Sunday, September 25, 2022

The Divorce Diaries: Love After a Betrayal. One Woman’s Second Chance, Plus Expert Tips For Finding Love Again After a Nasty Split

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Welcome to our series, The Divorce Diaries. In our past instalments over the last year we’ve covered everything from  the effect of lockdown on divorces  to whether they’re contagious and have now spoken to dozens of women – including one whose husband announced he was leaving her to have  an open relationship with a 19-year-old and another who was quite  literally ghosted  by her own husband.

If you have a topic you’d like to discuss, share your thoughts, experience or advice about, drop a line to [email protected] with ‘Divorce’ in the subject line. All stories that are published will win a Dermalogica BioLumin-C Moisturiser, valued at $119!

This week we’re embracing the new year – a time when many people cast their thoughts to what goals and dreams might lie ahead for them. As we make a fresh start, some singles might be thinking about getting into the dating world – but, for those who have been through a divorce, or messy split, the idea of opening their hearts to someone new can be terrifying. Here, we speak to a woman who has been there, and is now just weeks away from walking down the aisle for a second time – something she had completely ruled out. Then we speak to Divorce Coach Bridgette Jackson of Equal Exes for expert advice on how to navigate new relationships!

Maria doubts she’ll ever forget what her father said to her when she told him that her husband Steve had left her.

“He said, ‘I’m so sorry to hear that, darling. But you know what they say: plenty more fish in the sea.’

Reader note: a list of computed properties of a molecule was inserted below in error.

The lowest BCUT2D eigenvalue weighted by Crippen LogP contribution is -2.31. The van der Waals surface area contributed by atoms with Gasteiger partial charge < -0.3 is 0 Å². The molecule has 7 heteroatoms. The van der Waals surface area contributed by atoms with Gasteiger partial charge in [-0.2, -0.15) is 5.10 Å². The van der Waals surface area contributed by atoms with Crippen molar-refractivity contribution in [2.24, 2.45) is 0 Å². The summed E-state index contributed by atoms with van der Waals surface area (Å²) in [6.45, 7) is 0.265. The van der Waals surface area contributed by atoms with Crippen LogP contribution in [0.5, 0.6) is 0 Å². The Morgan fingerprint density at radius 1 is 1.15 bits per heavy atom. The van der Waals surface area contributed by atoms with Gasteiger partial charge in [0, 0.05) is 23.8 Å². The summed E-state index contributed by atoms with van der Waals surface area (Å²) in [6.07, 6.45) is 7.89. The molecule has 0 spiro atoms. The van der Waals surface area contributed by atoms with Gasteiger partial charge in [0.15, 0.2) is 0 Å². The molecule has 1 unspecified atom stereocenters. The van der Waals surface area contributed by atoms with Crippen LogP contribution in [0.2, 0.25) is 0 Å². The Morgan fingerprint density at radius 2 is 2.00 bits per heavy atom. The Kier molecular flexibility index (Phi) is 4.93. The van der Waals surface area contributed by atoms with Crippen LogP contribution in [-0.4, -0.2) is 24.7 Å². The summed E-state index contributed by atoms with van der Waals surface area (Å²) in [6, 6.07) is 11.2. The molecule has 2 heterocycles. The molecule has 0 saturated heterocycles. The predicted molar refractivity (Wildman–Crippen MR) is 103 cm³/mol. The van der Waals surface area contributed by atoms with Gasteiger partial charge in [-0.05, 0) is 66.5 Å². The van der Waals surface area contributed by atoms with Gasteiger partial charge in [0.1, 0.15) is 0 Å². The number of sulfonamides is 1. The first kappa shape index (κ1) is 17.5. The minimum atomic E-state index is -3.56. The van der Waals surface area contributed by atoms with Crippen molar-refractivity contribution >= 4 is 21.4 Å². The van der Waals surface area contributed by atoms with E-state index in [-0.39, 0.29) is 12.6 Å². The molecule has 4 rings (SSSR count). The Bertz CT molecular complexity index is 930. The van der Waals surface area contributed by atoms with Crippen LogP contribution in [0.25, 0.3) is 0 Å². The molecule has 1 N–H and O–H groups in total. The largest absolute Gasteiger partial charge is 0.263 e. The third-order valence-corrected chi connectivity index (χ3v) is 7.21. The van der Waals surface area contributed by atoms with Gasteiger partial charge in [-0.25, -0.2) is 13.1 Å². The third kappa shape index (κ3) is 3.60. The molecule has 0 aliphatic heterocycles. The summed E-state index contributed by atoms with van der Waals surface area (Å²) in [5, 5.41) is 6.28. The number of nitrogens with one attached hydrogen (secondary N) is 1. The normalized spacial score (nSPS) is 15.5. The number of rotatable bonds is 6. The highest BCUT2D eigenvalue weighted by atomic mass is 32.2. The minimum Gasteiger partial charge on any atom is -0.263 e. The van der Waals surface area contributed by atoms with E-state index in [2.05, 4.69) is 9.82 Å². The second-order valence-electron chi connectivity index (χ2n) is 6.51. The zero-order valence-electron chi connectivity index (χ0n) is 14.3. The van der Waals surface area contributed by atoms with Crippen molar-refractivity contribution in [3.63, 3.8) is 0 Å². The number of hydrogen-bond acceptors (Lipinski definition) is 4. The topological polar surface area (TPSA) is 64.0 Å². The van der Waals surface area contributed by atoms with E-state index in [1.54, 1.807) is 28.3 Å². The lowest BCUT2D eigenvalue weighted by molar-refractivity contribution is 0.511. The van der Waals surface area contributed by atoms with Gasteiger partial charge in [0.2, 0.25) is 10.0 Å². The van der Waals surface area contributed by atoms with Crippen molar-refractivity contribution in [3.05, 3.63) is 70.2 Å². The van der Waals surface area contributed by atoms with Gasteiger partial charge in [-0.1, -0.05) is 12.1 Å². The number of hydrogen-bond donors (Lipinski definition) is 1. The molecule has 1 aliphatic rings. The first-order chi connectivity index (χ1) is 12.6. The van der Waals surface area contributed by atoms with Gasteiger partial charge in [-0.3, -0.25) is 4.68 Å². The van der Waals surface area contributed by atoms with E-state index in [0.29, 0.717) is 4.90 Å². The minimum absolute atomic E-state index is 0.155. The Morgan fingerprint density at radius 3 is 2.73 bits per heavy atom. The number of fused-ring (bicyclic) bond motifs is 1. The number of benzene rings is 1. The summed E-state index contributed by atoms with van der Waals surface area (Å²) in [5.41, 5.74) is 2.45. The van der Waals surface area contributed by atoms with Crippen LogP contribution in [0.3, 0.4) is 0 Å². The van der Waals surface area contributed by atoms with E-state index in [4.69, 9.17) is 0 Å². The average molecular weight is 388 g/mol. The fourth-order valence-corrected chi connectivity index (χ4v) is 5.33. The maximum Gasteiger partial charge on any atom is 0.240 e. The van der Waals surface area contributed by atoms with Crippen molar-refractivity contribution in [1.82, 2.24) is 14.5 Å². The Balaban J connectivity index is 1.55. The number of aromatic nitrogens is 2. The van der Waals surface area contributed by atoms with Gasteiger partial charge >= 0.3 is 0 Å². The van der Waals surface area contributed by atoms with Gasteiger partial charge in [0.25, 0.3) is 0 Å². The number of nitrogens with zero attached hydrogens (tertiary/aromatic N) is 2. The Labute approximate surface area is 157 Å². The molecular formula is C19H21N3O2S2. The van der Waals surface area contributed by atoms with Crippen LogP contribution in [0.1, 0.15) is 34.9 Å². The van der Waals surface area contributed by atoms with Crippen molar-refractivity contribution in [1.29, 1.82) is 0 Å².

“Man, that made me mad! I knew he’d never particularly liked Steve, but still… it was the last thing I wanted to hear. It wasn’t like it was some date that didn’t work out. I mean, we’d been married for 12 years and had two kids! Moving on was the last thing I was thinking about. I didn’t want another fish! I wanted that one!”

Maria’s husband had – quite out of the blue – sat her down one evening once the kids had gone to bed to say that he felt their relationship just “wasn’t working”. Maria was shattered, but optimistic.

Steve had just turned 45 and she figured he was having some sort of mid-life crisis and would soon be back, begging to come home to her and their two sons, aged nine and 13.

Except, just a few months later it became very obvious a magic reunion wasn’t on the cards. By that time, he’d already moved in with another woman – someone Maria suspects he’d been seeing while they were still together. Then, by the end of the year, she learned he was expecting another son with his new love.

“It was hands down, the most excruciating thing I’ve ever been through,” says Maria. “There was so much denial, then grief, then anger, then despair and it felt like I just swung between those emotions for months and months and months, while I tried to function for the sake of my sons. I wouldn’t want to wish it on anyone.”

So, understandably, the idea of ever getting into another relationship – at any stage of her life – sounded absolutely insane to Maria. How would she ever be able to trust someone fully again? How could she open her heart up again?

“All I wanted to do was to protect my heart – and my kids’ hearts – from ever being hurt like that again.”